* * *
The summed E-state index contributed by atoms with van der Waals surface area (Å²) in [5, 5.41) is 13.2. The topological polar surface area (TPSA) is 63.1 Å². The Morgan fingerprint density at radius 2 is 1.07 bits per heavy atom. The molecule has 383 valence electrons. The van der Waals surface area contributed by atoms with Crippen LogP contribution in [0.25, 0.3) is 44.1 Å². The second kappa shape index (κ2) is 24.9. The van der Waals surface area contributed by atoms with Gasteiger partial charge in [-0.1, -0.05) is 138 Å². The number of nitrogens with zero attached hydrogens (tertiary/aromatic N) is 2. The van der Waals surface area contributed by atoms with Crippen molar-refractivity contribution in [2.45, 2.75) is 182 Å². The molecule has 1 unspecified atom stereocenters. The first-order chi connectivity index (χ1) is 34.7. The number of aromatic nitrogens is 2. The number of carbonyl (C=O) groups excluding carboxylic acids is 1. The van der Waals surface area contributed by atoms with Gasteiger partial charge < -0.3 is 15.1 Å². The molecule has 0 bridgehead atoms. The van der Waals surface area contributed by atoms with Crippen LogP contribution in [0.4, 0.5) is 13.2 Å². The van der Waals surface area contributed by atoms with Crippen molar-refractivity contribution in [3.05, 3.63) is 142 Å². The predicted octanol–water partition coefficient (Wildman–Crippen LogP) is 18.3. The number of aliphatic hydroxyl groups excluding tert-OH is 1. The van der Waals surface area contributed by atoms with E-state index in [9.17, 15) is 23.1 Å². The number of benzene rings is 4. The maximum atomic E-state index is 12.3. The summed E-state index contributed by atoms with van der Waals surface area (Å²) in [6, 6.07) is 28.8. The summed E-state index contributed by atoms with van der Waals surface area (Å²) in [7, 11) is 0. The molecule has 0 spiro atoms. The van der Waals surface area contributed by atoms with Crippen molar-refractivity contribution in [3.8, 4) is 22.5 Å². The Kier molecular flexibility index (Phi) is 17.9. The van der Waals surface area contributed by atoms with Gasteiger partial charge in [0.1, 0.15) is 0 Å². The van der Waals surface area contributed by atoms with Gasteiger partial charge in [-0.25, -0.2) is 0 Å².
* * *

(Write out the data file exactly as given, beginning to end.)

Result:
The summed E-state index contributed by atoms with van der Waals surface area (Å²) in [5, 5.41) is 13.2. The topological polar surface area (TPSA) is 63.1 Å². The Morgan fingerprint density at radius 2 is 1.07 bits per heavy atom. The molecule has 383 valence electrons. The van der Waals surface area contributed by atoms with Crippen LogP contribution in [0.25, 0.3) is 44.1 Å². The second kappa shape index (κ2) is 24.9. The van der Waals surface area contributed by atoms with Gasteiger partial charge in [-0.1, -0.05) is 138 Å². The number of nitrogens with zero attached hydrogens (tertiary/aromatic N) is 2. The van der Waals surface area contributed by atoms with Crippen molar-refractivity contribution in [2.45, 2.75) is 182 Å². The molecule has 1 unspecified atom stereocenters. The first-order chi connectivity index (χ1) is 34.7. The number of aromatic nitrogens is 2. The number of carbonyl (C=O) groups excluding carboxylic acids is 1. The van der Waals surface area contributed by atoms with Gasteiger partial charge < -0.3 is 15.1 Å². The molecule has 0 bridgehead atoms. The van der Waals surface area contributed by atoms with Crippen LogP contribution in [0.4, 0.5) is 13.2 Å². The van der Waals surface area contributed by atoms with Crippen molar-refractivity contribution in [3.05, 3.63) is 142 Å². The predicted octanol–water partition coefficient (Wildman–Crippen LogP) is 18.3. The number of aliphatic hydroxyl groups excluding tert-OH is 1. The van der Waals surface area contributed by atoms with E-state index in [9.17, 15) is 23.1 Å². The number of benzene rings is 4. The maximum atomic E-state index is 12.3. The summed E-state index contributed by atoms with van der Waals surface area (Å²) in [6, 6.07) is 28.8. The summed E-state index contributed by atoms with van der Waals surface area (Å²) in [7, 11) is 0. The molecule has 0 spiro atoms. The van der Waals surface area contributed by atoms with Crippen molar-refractivity contribution in [3.8, 4) is 22.5 Å². The Kier molecular flexibility index (Phi) is 17.9. The van der Waals surface area contributed by atoms with Gasteiger partial charge in [0.1, 0.15) is 0 Å². The van der Waals surface area contributed by atoms with Gasteiger partial charge in [-0.25, -0.2) is 0 Å².